Necrotizing fasciitis of the extremities

Kun Chuang Wang*, Chun Hsiung Shih

*Corresponding author for this work

Research output: Contribution to journalJournal Article peer-review

111 Scopus citations

Abstract

Necrotizing fasciitis is a limb- and life-threatening soft-tissue infection. Eighteen patients with necrotizing fasciitis of the extremities were reviewed. These infections occurred most commonly after minor trauma. Associated chronic debilitating diseases were present in 13 patients. All but two infections were polymicrobial. The overall mortality rate was 33%. Death was caused by persistent wound sepsis in three and systemic septic complications in spite of apparent local infection control in three. At the admission physical examination the condition may resemble a benign, low-grade cellulitis. Three of four patients died because of a delay in surgical debridement for more than 24 hours after admission. Multiple radical debridements of the involved skin, fat, and fascia are essential to control progressive necrosis. Our results suggest that early diagnosis and prompt surgical debridement of necrotizing fasciitis are essential for survival.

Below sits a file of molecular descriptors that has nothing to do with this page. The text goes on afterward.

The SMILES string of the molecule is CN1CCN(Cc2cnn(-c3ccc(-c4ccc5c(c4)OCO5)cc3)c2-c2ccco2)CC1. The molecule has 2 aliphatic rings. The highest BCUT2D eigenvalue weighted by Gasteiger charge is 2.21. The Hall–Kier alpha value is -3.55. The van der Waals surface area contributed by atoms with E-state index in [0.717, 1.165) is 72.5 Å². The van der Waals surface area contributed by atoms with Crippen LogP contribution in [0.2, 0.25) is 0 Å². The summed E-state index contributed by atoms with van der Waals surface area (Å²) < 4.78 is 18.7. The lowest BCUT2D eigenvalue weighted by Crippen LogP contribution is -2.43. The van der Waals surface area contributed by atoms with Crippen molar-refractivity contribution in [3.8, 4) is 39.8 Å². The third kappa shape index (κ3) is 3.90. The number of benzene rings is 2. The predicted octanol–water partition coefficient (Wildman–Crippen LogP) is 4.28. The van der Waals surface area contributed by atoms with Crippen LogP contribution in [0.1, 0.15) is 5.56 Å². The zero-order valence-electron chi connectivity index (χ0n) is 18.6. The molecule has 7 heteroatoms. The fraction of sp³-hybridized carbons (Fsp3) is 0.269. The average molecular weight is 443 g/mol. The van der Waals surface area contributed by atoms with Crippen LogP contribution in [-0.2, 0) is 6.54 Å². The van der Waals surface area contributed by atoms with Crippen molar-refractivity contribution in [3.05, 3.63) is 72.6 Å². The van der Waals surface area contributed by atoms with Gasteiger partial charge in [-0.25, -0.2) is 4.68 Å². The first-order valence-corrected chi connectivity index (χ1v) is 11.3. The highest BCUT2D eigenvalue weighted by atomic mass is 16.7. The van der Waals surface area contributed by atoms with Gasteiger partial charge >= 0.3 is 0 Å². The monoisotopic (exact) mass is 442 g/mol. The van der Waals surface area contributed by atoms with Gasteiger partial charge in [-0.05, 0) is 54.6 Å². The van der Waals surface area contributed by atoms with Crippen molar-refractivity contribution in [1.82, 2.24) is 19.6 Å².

Original languageEnglish
Pages (from-to)179-182
Number of pages4
JournalJournal of Trauma - Injury, Infection and Critical Care
Volume32
Issue number2
DOIs
StatePublished - 02 1992
Externally publishedYes

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